When it comes to tennis games on Xbox, it's been a pretty rough decade on the whole. The likes of AO Tennis 2 and Matchpoint: Tennis Championships have tried to fill in the void left by Top Spin and Virtua Tennis back in the Xbox 360 era, but the reality is that none of them have managed to replicate the success of those classic franchises. We've been crying out for 2K or SEGA to return with a major tennis title ever since the Xbox One's launch back in 2013, and out of the blue, we've suddenly got one in the form of TopSpin 2K25.

Although it's been 13 years since the last entry in the series, TopSpin 2K25 basically carries on where Top Spin 4 left off. Ever since its 2011 release, TS4 has been hailed as one of the best tennis games ever made, offering up a simulation-focused gameplay experience that's easy to pick up and play, but suitably difficult to master. TopSpin 2K25 basically reuses the gameplay formula from Top Spin 4, so it feels almost identical to the Xbox 360 classic, albeit with a few tweaks here and there. The result is a game that's still absolutely fantastic to play in 2024.

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It's hard to put into words what makes TopSpin's gameplay so good, but we'll give it a go! Firstly, the animations are really well implemented and have a sense of momentum attached to them, so where in other games you'll see players awkwardly snap into different stances to play their shots, TopSpin 2K25's players naturally move around the court and control much more smoothly than in certain other tennis titles. The timing system for playing those shots is also really satisfying to use, requiring you to hold and then release your chosen input at the right time - the closer you are to the "Perfect" window, the more likely you are to trouble your opponent.

Timing is situational as well, so if you're in the perfect position to play a great shot, you'll get a longer timing window to pull it off. Conversely, if you're being forced to chase for a point while losing a ton of stamina, the timing window will be smaller - and even playing a "Perfect" shot won't always be enough to turn things around. The key is learning how to manage these situations effectively, varying your strategies and constantly finding new ways to outsmart other players.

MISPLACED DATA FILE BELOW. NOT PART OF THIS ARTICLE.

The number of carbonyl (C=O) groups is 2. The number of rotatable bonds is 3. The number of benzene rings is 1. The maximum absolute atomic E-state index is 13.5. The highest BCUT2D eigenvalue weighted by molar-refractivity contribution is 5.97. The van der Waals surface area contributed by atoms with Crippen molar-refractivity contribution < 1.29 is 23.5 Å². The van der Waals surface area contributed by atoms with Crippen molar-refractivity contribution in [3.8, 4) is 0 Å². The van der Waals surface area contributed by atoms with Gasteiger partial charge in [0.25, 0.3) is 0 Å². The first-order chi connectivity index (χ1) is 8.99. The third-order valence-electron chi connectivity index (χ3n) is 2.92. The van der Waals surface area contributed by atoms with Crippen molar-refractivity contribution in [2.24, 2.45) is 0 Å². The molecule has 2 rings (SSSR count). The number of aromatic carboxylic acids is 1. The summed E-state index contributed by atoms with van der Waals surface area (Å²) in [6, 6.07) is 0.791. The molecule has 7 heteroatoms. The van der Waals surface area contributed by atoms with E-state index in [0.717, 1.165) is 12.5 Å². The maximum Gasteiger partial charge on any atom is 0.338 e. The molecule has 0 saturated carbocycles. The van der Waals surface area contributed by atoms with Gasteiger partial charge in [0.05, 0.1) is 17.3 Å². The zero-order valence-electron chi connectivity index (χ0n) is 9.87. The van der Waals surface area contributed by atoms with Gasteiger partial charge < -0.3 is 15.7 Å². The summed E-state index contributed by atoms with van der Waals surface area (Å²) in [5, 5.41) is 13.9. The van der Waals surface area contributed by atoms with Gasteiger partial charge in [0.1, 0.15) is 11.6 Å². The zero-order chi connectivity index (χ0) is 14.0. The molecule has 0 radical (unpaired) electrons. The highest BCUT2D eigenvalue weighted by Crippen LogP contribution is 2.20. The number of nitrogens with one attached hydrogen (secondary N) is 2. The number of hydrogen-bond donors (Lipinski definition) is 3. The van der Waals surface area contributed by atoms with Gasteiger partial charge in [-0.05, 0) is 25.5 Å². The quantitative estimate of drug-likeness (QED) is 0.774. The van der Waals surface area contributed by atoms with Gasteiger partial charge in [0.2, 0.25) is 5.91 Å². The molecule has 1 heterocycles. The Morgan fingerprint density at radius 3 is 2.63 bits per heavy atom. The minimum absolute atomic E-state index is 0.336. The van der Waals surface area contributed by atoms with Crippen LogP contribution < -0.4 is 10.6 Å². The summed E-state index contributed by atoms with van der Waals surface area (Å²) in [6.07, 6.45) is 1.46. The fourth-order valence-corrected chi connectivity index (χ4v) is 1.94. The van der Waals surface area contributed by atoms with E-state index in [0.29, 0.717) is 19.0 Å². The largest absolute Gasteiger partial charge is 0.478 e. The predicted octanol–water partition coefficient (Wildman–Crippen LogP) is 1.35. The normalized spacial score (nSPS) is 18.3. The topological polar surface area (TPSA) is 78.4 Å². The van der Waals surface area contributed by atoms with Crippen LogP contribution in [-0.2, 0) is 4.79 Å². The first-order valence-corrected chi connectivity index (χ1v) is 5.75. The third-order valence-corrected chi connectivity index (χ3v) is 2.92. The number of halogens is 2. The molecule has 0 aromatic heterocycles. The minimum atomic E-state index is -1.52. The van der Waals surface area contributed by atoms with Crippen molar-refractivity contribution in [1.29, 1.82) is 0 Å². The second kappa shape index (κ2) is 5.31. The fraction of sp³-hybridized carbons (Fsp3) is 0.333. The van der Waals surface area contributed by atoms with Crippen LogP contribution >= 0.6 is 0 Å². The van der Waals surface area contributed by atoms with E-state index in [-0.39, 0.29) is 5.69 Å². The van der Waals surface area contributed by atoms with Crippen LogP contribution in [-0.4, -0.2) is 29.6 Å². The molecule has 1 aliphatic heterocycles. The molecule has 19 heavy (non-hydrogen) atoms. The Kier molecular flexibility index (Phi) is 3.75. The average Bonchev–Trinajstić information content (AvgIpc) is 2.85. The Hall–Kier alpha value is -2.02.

There are a few minor gameplay differences in TopSpin 2K25 compared to Top Spin 4, such as a new timing meter that shows you exactly how early or late your timing is, which initially seems a bit intrusive but you soon get used to it. Serves are also slightly adjusted, requiring you to aim your serve and then hold the left analog stick in place until the ball leaves your racquet. For the most part though, there's very little difference between the two games on the court, and that's definitely a good thing. It's still extremely enjoyable to play, endlessly addictive, and simply provides the best game of tennis we've seen on Xbox in 13 years.

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Where TopSpin 2K25 does differ a little bit is in the game modes department. As expected, the MyCareer mode takes centre stage here, allowing you to create your own MyPlayer and then take them on a single-player journey to become the #1 player in the world. You start off by playing some of the lesser tournaments before eventually advancing to the Grand Slams, and along the way there are training drills to engage in, Special Events to take advantage of, attributes to upgrade, coaches to hire, and various other ways to get ahead. It's a simple but enjoyable career mode that 2K estimates takes around 20 hours to complete when using the "Dynamic" match length format, and there's potential to extend that significantly if you want to make your matches longer.